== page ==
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New Zealand Universities Tumble Down World Rankings

New Zealand Universities Tumble Down World Rankings

2 October 2014

New Zealand Union of Students’ Associations

The Times Higher Education rankings released today show New Zealand universities are not keeping pace with the rest of the world. The fall in rankings can be attributed to inadequate funding compared to international best practice.

“If New Zealand wants to retain its place on the world stage as a viable destination for export education, this Government needs to make a serious funding commitment,” said New Zealand Union of Students’ Associations President Daniel Haines.

“The methodology for the Times Higher Education rankings measures performance indictors in five key categories: teaching, research, citations, industry income and international outlook. These objective measurements look at hard indicators like student to staff ratio which are heralded as a means of determining quality. All students in New Zealand have a right to high quality education,” said Haines.

The Minister for Tertiary Education Steven Joyce has the goal of doubling international students studying in New Zealand by 2025, to achieve this goal he needs to ensure that our universities remain internationally competitive. “Without good levels of investment we can’t hope to compete with the rest of the world," said Haines.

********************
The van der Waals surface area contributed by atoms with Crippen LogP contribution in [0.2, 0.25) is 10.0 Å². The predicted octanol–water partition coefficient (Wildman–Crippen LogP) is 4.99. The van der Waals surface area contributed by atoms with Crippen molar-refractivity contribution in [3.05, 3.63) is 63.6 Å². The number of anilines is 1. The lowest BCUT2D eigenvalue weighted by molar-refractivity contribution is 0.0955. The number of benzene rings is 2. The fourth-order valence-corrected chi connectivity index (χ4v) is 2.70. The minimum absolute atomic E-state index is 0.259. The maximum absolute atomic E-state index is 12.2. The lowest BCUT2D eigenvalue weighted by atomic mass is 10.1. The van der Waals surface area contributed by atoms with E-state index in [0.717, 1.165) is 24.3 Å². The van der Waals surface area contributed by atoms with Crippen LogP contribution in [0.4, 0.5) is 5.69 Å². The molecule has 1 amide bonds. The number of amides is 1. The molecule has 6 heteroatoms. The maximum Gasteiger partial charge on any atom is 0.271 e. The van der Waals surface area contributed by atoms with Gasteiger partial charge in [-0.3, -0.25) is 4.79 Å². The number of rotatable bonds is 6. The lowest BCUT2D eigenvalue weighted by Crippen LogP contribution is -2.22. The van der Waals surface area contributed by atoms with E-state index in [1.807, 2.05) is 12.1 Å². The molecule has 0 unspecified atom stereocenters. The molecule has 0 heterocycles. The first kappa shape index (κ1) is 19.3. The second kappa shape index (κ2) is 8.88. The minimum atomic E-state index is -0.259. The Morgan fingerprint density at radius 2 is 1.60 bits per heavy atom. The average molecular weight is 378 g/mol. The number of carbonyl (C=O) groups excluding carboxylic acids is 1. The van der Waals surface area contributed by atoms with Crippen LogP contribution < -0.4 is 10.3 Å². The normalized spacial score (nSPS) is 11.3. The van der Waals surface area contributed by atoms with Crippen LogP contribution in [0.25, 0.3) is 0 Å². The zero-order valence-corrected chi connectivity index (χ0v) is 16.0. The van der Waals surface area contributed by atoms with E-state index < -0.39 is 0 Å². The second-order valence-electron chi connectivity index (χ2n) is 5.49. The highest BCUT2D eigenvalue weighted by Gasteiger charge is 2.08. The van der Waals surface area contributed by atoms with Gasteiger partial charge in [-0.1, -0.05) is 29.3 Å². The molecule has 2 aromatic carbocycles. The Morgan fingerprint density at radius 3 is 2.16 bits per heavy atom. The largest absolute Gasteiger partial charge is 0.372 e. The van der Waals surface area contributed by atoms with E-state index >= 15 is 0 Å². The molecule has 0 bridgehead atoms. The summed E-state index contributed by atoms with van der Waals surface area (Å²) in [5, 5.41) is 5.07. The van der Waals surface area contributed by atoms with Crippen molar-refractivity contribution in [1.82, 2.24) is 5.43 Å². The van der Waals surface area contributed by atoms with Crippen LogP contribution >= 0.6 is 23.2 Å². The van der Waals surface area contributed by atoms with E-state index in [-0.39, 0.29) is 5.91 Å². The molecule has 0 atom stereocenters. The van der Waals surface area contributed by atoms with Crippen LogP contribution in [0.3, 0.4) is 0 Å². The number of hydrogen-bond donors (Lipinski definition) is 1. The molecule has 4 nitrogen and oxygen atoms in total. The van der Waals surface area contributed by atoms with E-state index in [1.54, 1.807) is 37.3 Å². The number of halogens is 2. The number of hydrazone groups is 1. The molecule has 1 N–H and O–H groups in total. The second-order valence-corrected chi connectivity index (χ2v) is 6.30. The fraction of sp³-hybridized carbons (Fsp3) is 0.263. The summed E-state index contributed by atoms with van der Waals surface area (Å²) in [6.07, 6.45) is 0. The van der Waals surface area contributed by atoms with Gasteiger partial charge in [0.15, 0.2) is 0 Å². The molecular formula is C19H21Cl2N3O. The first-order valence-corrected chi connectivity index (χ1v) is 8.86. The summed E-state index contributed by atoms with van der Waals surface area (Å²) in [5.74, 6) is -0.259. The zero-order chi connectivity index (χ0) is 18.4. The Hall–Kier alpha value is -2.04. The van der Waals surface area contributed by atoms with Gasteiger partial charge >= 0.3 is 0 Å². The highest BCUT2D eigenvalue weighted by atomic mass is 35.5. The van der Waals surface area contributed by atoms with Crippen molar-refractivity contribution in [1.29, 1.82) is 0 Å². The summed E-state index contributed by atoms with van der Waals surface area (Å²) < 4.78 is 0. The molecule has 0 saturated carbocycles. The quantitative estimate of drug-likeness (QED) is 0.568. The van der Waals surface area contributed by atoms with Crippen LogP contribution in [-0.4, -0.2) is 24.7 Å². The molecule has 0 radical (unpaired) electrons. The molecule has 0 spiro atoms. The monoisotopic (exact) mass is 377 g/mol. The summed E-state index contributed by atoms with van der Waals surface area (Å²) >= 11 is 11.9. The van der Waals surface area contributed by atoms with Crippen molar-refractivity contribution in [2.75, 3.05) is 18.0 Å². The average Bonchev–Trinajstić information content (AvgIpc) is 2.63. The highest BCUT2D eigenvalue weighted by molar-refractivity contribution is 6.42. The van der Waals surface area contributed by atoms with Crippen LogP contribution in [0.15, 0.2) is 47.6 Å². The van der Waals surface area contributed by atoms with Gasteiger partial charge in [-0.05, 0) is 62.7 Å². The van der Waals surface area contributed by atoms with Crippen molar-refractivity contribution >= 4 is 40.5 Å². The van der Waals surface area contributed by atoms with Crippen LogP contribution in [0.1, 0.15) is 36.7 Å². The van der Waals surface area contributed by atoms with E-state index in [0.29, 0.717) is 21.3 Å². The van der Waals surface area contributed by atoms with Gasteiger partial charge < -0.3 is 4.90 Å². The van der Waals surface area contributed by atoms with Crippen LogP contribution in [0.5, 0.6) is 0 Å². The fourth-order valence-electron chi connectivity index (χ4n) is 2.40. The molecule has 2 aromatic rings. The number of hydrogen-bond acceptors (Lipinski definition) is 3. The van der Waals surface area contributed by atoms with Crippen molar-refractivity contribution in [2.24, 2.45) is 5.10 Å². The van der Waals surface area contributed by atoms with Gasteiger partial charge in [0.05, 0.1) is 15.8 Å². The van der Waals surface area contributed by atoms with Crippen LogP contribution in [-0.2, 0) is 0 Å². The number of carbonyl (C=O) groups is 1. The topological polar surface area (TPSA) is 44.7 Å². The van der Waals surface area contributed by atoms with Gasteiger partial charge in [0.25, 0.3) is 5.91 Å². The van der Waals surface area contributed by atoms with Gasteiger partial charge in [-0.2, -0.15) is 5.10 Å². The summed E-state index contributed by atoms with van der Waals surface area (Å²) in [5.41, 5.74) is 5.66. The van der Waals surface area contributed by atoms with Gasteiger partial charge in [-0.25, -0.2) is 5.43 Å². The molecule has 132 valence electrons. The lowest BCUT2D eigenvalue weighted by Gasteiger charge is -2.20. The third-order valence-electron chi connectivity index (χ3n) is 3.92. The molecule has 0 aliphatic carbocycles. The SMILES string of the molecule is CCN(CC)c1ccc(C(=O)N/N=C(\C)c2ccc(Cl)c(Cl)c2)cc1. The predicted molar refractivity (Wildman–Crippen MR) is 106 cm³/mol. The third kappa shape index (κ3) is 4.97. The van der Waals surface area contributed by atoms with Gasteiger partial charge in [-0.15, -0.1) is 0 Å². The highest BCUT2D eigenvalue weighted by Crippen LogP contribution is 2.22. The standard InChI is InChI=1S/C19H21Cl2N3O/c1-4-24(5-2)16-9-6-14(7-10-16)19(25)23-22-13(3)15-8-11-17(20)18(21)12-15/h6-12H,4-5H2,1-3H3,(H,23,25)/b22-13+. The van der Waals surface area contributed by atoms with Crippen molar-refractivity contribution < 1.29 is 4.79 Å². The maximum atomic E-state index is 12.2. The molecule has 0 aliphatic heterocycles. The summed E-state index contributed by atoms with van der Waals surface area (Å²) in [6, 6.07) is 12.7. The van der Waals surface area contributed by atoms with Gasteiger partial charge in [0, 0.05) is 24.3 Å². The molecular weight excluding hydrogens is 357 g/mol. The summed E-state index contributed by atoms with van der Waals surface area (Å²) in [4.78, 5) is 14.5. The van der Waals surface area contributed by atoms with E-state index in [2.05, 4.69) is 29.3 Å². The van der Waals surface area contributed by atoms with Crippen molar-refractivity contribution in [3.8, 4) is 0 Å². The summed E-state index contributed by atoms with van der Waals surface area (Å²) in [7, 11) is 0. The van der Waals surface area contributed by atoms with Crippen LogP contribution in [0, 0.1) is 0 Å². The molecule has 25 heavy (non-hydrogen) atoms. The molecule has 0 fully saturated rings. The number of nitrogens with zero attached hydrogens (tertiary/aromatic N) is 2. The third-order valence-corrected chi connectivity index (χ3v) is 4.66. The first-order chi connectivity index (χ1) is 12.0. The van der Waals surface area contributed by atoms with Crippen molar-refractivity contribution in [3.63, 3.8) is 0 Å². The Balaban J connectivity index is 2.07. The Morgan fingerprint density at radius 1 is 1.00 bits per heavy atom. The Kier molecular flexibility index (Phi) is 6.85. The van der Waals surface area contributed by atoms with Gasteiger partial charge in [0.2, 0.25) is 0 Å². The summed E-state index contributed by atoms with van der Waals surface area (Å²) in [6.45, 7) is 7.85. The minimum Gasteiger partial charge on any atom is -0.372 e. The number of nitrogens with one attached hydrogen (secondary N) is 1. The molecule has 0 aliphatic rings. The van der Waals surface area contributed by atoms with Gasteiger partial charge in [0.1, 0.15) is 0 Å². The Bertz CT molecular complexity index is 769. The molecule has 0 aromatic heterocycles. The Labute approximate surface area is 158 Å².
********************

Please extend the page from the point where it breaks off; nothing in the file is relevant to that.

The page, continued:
“Tuition fees paid for by international students are much higher than domestic students. International fees are not subject to the same controls as domestic fees and have increased much more quickly, effectively providing a subsidy for domestic students. As our universities plummet in world rankings New Zealand will become less attractive for international students. By falling in the rankings we risk losing the subsidy provided by international student fees.

“Attracting international students is just a band aid on the real problem of underinvestment. The total appropriation in Vote Tertiary Education announced in the 2014 showed a 0.4% increase, with most new initiatives funded from reallocations of funding rather than new money.

“This is an issue that affects current students and graduates, who trade off the currency of their qualification for the rest of their lives. All graduates have a long term interest in ensuring that their degree remains internationally recognised.”


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